How does the detection range of ultrasonic sensors work? Ultrasonic sensors are able to perform a reliable detection or measurement within a certain area without contact on the basis of ultrasonic sound waves. The frequency and amplitude with which these are sent out determine, among other things, the range of the sensor. This allows one ultrasonic sensor to be used in a level measurement at a water tank where a larger measuring range is required than with conventional ultrasonic sensors with a smaller or medium range.
In addition, the surface of the transducer (transmitter, integrated in the sensor head) partly determines with which power the sound wave can be sent (and received) and thus partly determines the range. Ultrasonic sensors with a longer range therefore have a larger sensor head, such as the crm+600/DIU/TC/E.
A few important specifications can be distinguished within the detection range of ultrasonic sensors. Firstly, the operating detection range: the range within which the sensor must be able to perform a detection or measurement at all times, regardless of the shape or size of the object. Secondly, the limit detection range, in other words the maximum range that the sensor can achieve. Thirdly, there is the so-called blind zone.
Types of detection ranges: operating detection range and limit detection range
The operating detection range
The operating detection range and limit detection range of an ultrasonic sensor are defined based on two standard measurements. Firstly, the sensor is tested on a thin beam of steel (10×27 mm). These are relatively complex objects to detect for an ultrasonic sensor, because of the round shape of the object and the fact that the majority of the echo is deflected in all directions. With this testing method the operating detection range is defined. Roughly it can be said that, next to color- and material-independence, the detection is in a sense also insensitive to the shape of the object.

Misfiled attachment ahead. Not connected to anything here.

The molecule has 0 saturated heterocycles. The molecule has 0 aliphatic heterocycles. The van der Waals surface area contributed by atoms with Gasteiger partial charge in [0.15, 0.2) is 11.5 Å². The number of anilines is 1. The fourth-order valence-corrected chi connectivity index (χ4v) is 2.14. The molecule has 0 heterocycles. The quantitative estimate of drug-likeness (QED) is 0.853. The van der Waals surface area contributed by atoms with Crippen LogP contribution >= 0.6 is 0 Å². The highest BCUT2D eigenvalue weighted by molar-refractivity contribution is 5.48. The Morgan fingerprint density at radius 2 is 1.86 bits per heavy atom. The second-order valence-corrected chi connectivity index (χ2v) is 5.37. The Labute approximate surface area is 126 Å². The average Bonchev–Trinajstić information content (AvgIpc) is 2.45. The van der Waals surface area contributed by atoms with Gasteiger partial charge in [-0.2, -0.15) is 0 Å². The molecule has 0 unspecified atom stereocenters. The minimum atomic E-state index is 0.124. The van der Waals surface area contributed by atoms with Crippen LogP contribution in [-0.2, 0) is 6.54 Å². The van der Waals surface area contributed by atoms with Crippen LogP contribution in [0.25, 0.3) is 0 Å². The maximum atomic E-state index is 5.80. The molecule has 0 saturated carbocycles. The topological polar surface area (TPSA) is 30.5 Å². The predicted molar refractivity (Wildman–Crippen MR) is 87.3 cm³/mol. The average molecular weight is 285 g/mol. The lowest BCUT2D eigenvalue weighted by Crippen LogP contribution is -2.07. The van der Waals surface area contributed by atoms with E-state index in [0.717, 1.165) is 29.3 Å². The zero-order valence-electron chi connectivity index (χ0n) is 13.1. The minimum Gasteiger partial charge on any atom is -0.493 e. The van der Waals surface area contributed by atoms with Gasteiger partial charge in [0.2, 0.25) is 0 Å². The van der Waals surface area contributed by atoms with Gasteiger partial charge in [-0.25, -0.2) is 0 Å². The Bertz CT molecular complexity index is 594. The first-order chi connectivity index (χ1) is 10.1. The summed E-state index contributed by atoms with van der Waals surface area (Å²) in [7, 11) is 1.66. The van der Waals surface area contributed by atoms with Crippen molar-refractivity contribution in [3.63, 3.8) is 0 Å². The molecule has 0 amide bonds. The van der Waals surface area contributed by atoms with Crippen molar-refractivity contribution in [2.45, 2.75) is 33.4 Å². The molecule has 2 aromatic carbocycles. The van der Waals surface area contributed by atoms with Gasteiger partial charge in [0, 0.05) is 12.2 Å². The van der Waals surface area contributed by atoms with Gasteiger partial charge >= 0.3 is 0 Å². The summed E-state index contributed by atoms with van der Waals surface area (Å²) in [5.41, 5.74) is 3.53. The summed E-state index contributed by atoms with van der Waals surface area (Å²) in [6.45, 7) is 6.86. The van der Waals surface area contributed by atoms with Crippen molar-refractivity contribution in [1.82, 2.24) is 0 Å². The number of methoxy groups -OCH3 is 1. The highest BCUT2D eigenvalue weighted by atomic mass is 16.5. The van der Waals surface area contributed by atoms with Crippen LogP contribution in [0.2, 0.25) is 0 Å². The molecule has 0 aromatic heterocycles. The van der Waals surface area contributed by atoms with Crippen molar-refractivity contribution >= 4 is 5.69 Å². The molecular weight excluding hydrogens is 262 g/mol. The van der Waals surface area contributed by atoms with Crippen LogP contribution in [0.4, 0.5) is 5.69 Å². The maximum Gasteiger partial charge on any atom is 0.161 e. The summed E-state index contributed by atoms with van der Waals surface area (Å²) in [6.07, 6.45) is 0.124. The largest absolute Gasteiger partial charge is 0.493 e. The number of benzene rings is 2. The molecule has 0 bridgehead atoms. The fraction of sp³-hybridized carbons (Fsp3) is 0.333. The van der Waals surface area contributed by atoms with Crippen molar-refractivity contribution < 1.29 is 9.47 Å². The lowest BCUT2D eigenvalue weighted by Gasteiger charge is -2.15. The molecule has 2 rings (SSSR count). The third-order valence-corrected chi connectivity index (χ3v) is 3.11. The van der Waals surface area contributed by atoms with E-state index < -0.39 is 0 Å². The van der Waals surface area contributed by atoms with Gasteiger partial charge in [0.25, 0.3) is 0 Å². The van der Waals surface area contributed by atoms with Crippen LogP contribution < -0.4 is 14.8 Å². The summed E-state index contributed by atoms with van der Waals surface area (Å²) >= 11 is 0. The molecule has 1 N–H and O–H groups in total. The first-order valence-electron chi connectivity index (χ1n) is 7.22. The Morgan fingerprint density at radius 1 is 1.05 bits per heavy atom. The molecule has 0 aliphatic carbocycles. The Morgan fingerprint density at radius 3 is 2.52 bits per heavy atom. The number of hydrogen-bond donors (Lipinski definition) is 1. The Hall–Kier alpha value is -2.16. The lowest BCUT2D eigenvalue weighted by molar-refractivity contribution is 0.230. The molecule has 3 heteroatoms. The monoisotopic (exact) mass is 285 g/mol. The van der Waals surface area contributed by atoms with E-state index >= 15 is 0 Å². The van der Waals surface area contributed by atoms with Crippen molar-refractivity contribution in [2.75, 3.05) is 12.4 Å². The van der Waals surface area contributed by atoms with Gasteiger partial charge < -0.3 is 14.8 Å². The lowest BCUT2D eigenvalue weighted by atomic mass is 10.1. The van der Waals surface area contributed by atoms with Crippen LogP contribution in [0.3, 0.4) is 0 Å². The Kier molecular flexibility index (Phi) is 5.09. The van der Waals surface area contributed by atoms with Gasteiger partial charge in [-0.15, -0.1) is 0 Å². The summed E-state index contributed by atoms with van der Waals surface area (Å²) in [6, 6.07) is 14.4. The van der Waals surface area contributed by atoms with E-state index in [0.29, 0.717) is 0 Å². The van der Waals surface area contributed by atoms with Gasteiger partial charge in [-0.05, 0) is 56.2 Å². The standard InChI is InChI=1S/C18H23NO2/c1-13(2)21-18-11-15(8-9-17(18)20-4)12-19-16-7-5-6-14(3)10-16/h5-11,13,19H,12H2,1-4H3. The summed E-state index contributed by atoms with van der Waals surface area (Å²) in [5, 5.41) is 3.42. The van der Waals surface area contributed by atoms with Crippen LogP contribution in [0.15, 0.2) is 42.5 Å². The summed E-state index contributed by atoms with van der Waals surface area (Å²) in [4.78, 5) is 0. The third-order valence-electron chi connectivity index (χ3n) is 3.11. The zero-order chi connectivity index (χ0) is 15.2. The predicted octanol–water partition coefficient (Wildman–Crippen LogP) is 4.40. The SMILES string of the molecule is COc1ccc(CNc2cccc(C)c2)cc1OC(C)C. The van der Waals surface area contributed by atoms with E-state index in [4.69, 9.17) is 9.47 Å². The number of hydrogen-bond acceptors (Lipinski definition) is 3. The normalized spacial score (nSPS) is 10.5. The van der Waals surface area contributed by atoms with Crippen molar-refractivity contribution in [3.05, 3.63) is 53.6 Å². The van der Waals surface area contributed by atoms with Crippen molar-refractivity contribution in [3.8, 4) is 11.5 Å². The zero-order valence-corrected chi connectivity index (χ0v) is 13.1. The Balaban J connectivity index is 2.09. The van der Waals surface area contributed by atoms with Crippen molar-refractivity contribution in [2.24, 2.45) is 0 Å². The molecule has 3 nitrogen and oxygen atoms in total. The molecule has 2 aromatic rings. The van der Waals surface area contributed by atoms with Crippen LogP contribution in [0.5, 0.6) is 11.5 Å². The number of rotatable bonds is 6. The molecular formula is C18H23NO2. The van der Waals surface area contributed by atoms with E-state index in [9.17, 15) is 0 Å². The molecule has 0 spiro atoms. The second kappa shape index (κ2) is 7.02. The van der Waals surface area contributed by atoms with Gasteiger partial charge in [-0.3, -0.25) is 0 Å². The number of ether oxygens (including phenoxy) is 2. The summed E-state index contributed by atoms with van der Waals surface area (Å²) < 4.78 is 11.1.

This is an essential characteristic for a sensor that is used in an application such as a level measurement of bulk goods. You can think of iron ores in a chute with the same color. The ultrasonic sensor will perform a level measurement with ease and within the set measuring range.
The limit detection range
Other than the operating detection range, a limit detection range is also specified. The limit detection range, which is specified as the regular detection range by almost every other manufacturer, is the maximum range that can be reached by an ultrasonic sensor. Large objects, that are detected easily, are used to determine the limit detection range of an ultrasonic For this, a flat plate (approx. 500×500 mm) is used as an object that can be considered as easily detectable. As a rule of thumb, the limit detection range of the sensor is 25 to 50% larger than the operating detection range. The limit detection range is viewed as the maximum reachable distance. Herein it is important to take environmental conditions into consideration, because the limit detection range is only utilized optimally when all conditions are very good to optimal.
Outside the detection range: the blind zone
The blind zone is the first area seen by the sensor, starting from the sensor head. In this area, the sensor can perform no reliable measurements. The size of the blind zone of a sensor is dependent on physics. Firstly, it depends on the frequency with which the sound wave is sent out and this in turn relies on the run-time of sound. The combination of these two factors makes it impossible to perform a reliable measurement in the first area in front of the sensor. As a rule of thumb one can say that the blind zone is roughly in between 5 – 10% of the maximum measuring range of the sensor.